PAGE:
13-15h30 HAE

Virtuel

Mentorat : Tête à tête avec des monteur·euse·s de documentaires et de téléréalités

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Mentorship Événements passés

Mentorat : Tête à tête avec des monteur·euse·s de fiction

Mentorat : Tête à tête avec des monteur·euse·s de fiction
19 novembre 2022

Cet événement a eu lieu le 19 novembre 2022.

Presented in English / Présenté en anglais

Présenté en anglais

Tic, tac, tic, tac. Le temps ne semble jamais s’arrêter quand on est au travail. Il peut être difficile de trouver le temps de poser vos questions urgentes, encore plus de trouver quelqu’un pour y répondre. Mais plus maintenant! Joignez-vous au CCE pour un événement de mentorat unique offrant des occasions de discussions en tête à tête avec des monteur·euse·s de fiction de partout au pays. Vous aurez huit minutes pour parler avec chacun de nos mentor·e·s participant·e·s — et tous les sujets en matière de montage peuvent être abordés. C’est l’occasion pour vous d’aller chercher les conseils dont vous avez besoin. Attardez-vous encore un peu après le temps imparti pour une séance de réseautage virtuel avec tou·te·s les participant·e·s.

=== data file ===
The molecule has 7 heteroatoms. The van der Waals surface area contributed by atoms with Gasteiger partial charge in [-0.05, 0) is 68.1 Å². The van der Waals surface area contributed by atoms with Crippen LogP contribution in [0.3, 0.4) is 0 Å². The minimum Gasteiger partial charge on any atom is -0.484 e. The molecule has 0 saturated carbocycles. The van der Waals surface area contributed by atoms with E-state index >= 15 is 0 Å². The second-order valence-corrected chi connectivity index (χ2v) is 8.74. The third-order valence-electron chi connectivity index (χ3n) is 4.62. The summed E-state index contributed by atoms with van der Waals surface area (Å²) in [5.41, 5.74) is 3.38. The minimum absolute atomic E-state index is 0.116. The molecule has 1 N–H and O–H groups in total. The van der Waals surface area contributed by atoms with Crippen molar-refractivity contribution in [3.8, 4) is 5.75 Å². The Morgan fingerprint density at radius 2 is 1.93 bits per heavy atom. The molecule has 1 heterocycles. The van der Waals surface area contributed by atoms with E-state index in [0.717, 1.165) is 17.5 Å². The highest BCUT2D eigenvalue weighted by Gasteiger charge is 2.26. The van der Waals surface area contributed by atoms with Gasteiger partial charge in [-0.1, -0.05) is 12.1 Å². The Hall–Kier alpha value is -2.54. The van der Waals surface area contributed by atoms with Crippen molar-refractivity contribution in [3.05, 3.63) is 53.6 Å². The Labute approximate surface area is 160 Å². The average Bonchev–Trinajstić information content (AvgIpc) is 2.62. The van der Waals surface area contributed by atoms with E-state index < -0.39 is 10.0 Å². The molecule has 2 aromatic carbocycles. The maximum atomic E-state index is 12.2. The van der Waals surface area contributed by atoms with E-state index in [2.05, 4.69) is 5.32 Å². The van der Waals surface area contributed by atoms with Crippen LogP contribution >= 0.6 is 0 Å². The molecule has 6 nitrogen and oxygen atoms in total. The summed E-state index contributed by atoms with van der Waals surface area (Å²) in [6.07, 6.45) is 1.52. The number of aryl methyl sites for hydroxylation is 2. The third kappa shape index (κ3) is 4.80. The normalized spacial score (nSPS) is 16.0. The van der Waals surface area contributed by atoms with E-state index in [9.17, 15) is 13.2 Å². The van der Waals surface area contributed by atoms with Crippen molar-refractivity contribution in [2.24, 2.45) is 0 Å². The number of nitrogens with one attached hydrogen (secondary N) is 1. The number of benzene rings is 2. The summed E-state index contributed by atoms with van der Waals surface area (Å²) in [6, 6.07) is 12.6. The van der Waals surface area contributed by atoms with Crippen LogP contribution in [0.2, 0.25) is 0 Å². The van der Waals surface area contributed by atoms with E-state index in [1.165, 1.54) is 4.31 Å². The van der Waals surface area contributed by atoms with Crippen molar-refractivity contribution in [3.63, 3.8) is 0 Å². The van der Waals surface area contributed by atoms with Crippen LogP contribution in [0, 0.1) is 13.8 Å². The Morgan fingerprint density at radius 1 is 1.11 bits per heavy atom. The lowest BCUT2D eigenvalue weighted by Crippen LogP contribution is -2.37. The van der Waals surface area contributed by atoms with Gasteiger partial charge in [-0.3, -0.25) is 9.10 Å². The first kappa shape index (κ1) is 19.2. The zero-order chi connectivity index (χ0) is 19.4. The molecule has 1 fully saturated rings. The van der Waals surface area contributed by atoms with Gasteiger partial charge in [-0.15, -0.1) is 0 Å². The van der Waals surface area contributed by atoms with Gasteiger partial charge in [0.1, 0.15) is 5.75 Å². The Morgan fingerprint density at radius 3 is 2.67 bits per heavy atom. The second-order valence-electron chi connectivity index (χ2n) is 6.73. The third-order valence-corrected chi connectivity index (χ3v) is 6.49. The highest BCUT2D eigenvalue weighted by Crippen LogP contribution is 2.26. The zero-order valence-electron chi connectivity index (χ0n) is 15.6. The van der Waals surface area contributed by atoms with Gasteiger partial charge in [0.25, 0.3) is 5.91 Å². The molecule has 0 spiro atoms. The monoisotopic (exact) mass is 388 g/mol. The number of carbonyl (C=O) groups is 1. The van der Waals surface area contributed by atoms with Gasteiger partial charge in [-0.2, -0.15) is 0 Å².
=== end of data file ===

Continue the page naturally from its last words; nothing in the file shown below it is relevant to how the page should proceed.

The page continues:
La biographie suivante est uniquement rédigée dans la langue de présentation.

Mentor·e·s participant·e·s :

Lindsay Allikas PhotoLindsay Allikas is an editor working in film, television and documentary. She has worked on the feature films CONCRETE VALLEY (Antoine Bourges), THE SWEARING JAR, AMERICAN WOMAN and THROUGH BLACK SPRUCE, all of which premiered at TIFF. Her most recent collaboration with director Chelsea McMullam, CRYSTAL PITE: ANGELS? ATLAS premiered at VIFF, before screening on the documentary channel in the fall. Her television work includes WORKIN? MOMS, RUN THE BURBS, TALL BOYZ, IN THE MAKING, ANNE WITH AN E, and MICHAEL: EVERY DAY. Allikas hails from Montreal and received a BFA in Film Production from UBC. She lives in Toronto with her dog Whiskey.